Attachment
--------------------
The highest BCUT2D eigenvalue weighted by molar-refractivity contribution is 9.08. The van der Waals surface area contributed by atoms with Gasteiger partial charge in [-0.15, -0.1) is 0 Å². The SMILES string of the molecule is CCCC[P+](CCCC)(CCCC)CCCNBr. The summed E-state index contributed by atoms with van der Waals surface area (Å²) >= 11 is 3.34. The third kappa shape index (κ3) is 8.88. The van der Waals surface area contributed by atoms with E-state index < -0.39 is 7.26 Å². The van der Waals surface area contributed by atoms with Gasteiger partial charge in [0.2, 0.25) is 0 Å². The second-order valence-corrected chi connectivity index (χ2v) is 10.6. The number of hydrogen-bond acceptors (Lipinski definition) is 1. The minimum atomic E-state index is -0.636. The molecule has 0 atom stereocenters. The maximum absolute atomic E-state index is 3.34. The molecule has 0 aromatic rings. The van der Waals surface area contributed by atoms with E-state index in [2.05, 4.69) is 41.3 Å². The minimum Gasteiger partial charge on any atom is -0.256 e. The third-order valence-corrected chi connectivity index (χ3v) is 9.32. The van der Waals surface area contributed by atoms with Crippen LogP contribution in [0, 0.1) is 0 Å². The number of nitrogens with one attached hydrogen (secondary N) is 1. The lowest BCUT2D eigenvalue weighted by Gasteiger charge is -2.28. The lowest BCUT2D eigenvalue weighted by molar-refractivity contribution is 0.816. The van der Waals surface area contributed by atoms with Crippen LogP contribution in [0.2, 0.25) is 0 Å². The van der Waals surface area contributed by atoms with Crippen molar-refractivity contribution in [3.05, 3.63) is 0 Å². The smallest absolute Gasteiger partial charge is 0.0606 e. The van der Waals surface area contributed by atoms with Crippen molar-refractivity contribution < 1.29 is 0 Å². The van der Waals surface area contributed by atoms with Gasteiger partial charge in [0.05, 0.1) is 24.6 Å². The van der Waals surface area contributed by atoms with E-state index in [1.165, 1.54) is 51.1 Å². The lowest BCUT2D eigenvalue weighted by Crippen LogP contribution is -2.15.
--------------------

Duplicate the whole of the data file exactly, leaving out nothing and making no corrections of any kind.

The highest BCUT2D eigenvalue weighted by molar-refractivity contribution is 9.08. The van der Waals surface area contributed by atoms with Gasteiger partial charge in [-0.15, -0.1) is 0 Å². The SMILES string of the molecule is CCCC[P+](CCCC)(CCCC)CCCNBr. The summed E-state index contributed by atoms with van der Waals surface area (Å²) >= 11 is 3.34. The third kappa shape index (κ3) is 8.88. The van der Waals surface area contributed by atoms with E-state index < -0.39 is 7.26 Å². The van der Waals surface area contributed by atoms with Gasteiger partial charge in [0.2, 0.25) is 0 Å². The second-order valence-corrected chi connectivity index (χ2v) is 10.6. The number of hydrogen-bond acceptors (Lipinski definition) is 1. The minimum atomic E-state index is -0.636. The molecule has 0 atom stereocenters. The maximum absolute atomic E-state index is 3.34. The molecule has 0 aromatic rings. The van der Waals surface area contributed by atoms with E-state index in [2.05, 4.69) is 41.3 Å². The minimum Gasteiger partial charge on any atom is -0.256 e. The third-order valence-corrected chi connectivity index (χ3v) is 9.32. The van der Waals surface area contributed by atoms with Crippen LogP contribution in [0, 0.1) is 0 Å². The number of nitrogens with one attached hydrogen (secondary N) is 1. The lowest BCUT2D eigenvalue weighted by Gasteiger charge is -2.28. The lowest BCUT2D eigenvalue weighted by molar-refractivity contribution is 0.816. The van der Waals surface area contributed by atoms with Crippen LogP contribution in [0.2, 0.25) is 0 Å². The van der Waals surface area contributed by atoms with Crippen molar-refractivity contribution in [3.05, 3.63) is 0 Å². The smallest absolute Gasteiger partial charge is 0.0606 e. The van der Waals surface area contributed by atoms with Crippen molar-refractivity contribution < 1.29 is 0 Å². The van der Waals surface area contributed by atoms with Gasteiger partial charge in [0.05, 0.1) is 24.6 Å². The van der Waals surface area contributed by atoms with E-state index in [1.165, 1.54) is 51.1 Å². The lowest BCUT2D eigenvalue weighted by Crippen LogP contribution is -2.15.